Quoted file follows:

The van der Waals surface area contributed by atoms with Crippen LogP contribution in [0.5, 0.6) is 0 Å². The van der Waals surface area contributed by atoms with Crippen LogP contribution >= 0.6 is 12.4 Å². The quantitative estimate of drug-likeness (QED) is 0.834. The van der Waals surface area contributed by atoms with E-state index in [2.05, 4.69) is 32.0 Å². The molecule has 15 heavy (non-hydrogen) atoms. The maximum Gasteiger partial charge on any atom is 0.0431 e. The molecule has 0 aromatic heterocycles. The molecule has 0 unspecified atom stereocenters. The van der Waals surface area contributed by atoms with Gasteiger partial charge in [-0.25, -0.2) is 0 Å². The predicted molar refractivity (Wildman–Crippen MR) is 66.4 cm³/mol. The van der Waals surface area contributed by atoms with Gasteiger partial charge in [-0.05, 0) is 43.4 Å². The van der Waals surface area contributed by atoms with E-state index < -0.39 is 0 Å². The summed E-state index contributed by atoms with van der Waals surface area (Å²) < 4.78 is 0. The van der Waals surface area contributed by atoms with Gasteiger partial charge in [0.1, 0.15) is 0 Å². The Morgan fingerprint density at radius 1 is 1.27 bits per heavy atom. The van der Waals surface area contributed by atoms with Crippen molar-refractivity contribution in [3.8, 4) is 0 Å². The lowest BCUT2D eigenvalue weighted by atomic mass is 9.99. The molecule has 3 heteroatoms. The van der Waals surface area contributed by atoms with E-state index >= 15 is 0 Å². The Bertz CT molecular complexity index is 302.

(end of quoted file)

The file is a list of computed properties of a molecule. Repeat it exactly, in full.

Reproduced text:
The van der Waals surface area contributed by atoms with Crippen LogP contribution in [0.5, 0.6) is 0 Å². The van der Waals surface area contributed by atoms with Crippen LogP contribution >= 0.6 is 12.4 Å². The quantitative estimate of drug-likeness (QED) is 0.834. The van der Waals surface area contributed by atoms with E-state index in [2.05, 4.69) is 32.0 Å². The molecule has 15 heavy (non-hydrogen) atoms. The maximum Gasteiger partial charge on any atom is 0.0431 e. The molecule has 0 aromatic heterocycles. The molecule has 0 unspecified atom stereocenters. The van der Waals surface area contributed by atoms with Gasteiger partial charge in [-0.25, -0.2) is 0 Å². The predicted molar refractivity (Wildman–Crippen MR) is 66.4 cm³/mol. The van der Waals surface area contributed by atoms with Gasteiger partial charge in [-0.05, 0) is 43.4 Å². The van der Waals surface area contributed by atoms with E-state index < -0.39 is 0 Å². The summed E-state index contributed by atoms with van der Waals surface area (Å²) < 4.78 is 0. The van der Waals surface area contributed by atoms with Gasteiger partial charge in [0.1, 0.15) is 0 Å². The Morgan fingerprint density at radius 1 is 1.27 bits per heavy atom. The van der Waals surface area contributed by atoms with Crippen molar-refractivity contribution in [3.8, 4) is 0 Å². The lowest BCUT2D eigenvalue weighted by atomic mass is 9.99. The molecule has 3 heteroatoms. The van der Waals surface area contributed by atoms with E-state index >= 15 is 0 Å². The Bertz CT molecular complexity index is 302.